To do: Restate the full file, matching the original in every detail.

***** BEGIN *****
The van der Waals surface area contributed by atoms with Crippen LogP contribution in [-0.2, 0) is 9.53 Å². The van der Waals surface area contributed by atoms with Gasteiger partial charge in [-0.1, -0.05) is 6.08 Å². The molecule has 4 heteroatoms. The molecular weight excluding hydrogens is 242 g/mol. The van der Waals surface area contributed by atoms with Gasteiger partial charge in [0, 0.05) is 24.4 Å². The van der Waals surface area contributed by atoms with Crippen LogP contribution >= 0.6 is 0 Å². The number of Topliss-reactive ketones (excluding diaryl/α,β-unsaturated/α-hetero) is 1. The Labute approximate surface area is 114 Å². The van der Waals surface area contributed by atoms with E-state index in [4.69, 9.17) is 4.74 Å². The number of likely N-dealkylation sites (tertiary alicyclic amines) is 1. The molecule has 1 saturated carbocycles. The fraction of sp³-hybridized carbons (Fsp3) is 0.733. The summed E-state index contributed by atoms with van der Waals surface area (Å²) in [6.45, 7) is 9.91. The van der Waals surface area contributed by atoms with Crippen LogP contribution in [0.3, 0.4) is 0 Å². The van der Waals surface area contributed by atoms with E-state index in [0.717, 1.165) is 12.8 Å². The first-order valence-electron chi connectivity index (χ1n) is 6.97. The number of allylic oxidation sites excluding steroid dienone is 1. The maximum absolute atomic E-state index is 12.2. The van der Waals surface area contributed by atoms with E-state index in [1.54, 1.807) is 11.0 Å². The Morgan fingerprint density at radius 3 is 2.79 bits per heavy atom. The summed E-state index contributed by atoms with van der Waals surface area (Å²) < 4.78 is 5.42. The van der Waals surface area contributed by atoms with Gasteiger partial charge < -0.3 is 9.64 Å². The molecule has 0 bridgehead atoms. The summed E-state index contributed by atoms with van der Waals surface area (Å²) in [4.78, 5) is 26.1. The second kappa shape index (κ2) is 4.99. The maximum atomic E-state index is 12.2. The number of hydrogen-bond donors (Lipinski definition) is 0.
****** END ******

The van der Waals surface area contributed by atoms with Crippen LogP contribution in [-0.2, 0) is 9.53 Å². The van der Waals surface area contributed by atoms with Gasteiger partial charge in [-0.1, -0.05) is 6.08 Å². The molecule has 4 heteroatoms. The molecular weight excluding hydrogens is 242 g/mol. The van der Waals surface area contributed by atoms with Gasteiger partial charge in [0, 0.05) is 24.4 Å². The van der Waals surface area contributed by atoms with Crippen LogP contribution >= 0.6 is 0 Å². The number of Topliss-reactive ketones (excluding diaryl/α,β-unsaturated/α-hetero) is 1. The Labute approximate surface area is 114 Å². The van der Waals surface area contributed by atoms with E-state index in [4.69, 9.17) is 4.74 Å². The number of likely N-dealkylation sites (tertiary alicyclic amines) is 1. The molecule has 1 saturated carbocycles. The fraction of sp³-hybridized carbons (Fsp3) is 0.733. The summed E-state index contributed by atoms with van der Waals surface area (Å²) in [6.45, 7) is 9.91. The van der Waals surface area contributed by atoms with Crippen LogP contribution in [0.3, 0.4) is 0 Å². The van der Waals surface area contributed by atoms with E-state index in [0.717, 1.165) is 12.8 Å². The first-order valence-electron chi connectivity index (χ1n) is 6.97. The number of allylic oxidation sites excluding steroid dienone is 1. The maximum absolute atomic E-state index is 12.2. The van der Waals surface area contributed by atoms with E-state index in [1.54, 1.807) is 11.0 Å². The Morgan fingerprint density at radius 3 is 2.79 bits per heavy atom. The summed E-state index contributed by atoms with van der Waals surface area (Å²) < 4.78 is 5.42. The van der Waals surface area contributed by atoms with Gasteiger partial charge < -0.3 is 9.64 Å². The molecule has 0 bridgehead atoms. The summed E-state index contributed by atoms with van der Waals surface area (Å²) in [4.78, 5) is 26.1. The second kappa shape index (κ2) is 4.99. The maximum atomic E-state index is 12.2. The number of hydrogen-bond donors (Lipinski definition) is 0.